What follows is an excerpt from the keynote address given by Samuel Alexander at the LOCAL LIVES, GLOBAL MATTERS conference. The entire talk titled WHAT IS DEGROWTH? ENVISIONING A PROSPEROUS DESCENT is available at the following link: http://simplicitycollective.com/what-is-degrowth-envisioning-a-prosperous-descent
What would life be like in a degrowth society?
In a degrowth society we would aspire to localise our economies as far and as appropriately as possible. This would assist with reducing carbon-intensive global trade, while also building community and resilience in the face of an uncertain and turbulent future. We must ride our bikes more and fly less.
Through forms of direct or participatory democracy we would organise our economies to ensure that everyone’s basic needs are met, and then redirect our energies away from economic expansion. This would be a relatively low-energy mode of living that ran primarily on renewable energy systems.
As noted earlier, renewable energy cannot sustain an energy-intensive global society of high-end consumers. A degrowth society embraces the necessity of “energy descent”.
We would tend to reduce our working hours in the formal economy in exchange for more home-production and leisure. We would have less income, but more freedom. Thus, in our simplicity, we would be rich.
Wherever possible, we would grow our own organic food, water our gardens from water tanks, and turn our neighbourhoods into edible landscapes as the Cubans have done in Havana. As my friend Adam Grubb so delightfully declares, we should ‘eat the suburbs’, while supplementing urban agriculture with food from local farmers’ markets.
More broadly, we must turn our homes and communities into places of sustainable production, not unsustainable consumption. This involves increasing self-sufficiency and reskilling ourselves and our communities to regain practical knowledge that is on the cusp of being lost.
We would become radical recyclers and do-it-yourself experts. This would partly be driven by the fact that we would simply be living in an era of relative scarcity, with reduced discretionary income.
But human beings find creative projects fulfilling, and the challenge of building the new world within the shell of the old promises to be immensely meaningful, even if it will also entail times of trial. The apparent scarcity of goods can also be greatly reduced by scaling up the sharing economy and the non-monetary economy, which would also enrich our communities.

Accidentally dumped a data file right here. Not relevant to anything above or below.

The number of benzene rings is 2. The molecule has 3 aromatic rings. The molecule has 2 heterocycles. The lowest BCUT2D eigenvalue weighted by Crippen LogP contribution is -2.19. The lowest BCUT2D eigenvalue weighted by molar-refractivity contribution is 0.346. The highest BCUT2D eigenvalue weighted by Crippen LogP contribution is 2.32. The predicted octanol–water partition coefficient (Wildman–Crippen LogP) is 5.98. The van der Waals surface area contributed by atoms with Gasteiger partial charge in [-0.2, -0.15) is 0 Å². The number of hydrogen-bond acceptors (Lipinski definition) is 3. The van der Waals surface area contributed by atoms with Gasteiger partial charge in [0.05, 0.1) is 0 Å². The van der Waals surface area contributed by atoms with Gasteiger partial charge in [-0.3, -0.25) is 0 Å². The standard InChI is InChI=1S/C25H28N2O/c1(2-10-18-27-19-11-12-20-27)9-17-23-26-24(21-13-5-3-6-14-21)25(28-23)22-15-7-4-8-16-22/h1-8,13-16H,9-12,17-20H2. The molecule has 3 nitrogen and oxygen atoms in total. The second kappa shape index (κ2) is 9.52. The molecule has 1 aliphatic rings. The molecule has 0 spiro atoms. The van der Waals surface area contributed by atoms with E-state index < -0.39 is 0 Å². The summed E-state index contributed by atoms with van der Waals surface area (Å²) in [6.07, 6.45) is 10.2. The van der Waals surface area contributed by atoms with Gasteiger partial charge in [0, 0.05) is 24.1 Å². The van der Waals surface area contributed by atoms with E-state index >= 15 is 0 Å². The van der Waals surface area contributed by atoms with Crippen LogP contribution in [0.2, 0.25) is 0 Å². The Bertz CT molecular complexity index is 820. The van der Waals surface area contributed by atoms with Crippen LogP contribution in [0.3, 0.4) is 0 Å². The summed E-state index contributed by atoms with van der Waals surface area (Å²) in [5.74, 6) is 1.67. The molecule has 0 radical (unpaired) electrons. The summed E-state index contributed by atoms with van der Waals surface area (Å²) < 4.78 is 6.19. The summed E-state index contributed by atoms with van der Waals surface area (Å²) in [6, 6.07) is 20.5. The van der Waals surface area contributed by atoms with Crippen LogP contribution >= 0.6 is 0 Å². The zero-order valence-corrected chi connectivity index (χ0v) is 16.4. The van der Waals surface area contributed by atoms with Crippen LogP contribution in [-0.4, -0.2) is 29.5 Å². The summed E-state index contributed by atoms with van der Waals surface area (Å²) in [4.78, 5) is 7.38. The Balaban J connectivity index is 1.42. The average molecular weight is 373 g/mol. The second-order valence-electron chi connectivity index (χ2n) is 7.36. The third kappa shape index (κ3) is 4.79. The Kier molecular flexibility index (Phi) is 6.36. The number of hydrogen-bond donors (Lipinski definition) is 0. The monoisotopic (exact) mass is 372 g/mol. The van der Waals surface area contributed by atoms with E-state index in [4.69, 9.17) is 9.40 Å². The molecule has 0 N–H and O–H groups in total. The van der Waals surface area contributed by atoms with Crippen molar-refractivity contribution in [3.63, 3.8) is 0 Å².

We do not need to purchase so many new clothes. Let us mend or exchange the clothes we have, buy second-hand, or make our own. In a degrowth society, the fashion and marketing industries would quickly wither away. A new aesthetic of sufficiency would develop, where we creatively re-use and refashion the vast existing stock of clothing and materials, and explore less impactful ways of producing new clothes.
Degrowth sees ugliness in the clothes dryer and elegance in the clothesline. As Leonardo da Vinci once wrote: “Simplicity is the ultimate sophistication.”
One day, we might even live in cob houses that we build ourselves, but over the next few critical decades the fact is that most of us will be living within the poorly designed urban infrastructure that already exists. We are hardly going to knock it all down and start again. Instead, we must ‘retrofit the suburbs’, as David Holmgren argues. This would involve doing everything we can to make our homes more energy-efficient, more productive, and probably more densely inhabited. We need to redesign our communities based on permaculture principles, nourishing the earth that nourishes us.
This is not the eco-future that we are shown in glossy design magazines featuring million-dollar “green homes” that are prohibitively expensive. Degrowth offers a more humble – and I would say more realistic – vision of a sustainable future.
In short, degrowth means living lives of frugality, moderation and material sufficiency – but lives that are rich in their non-materialistic dimensions.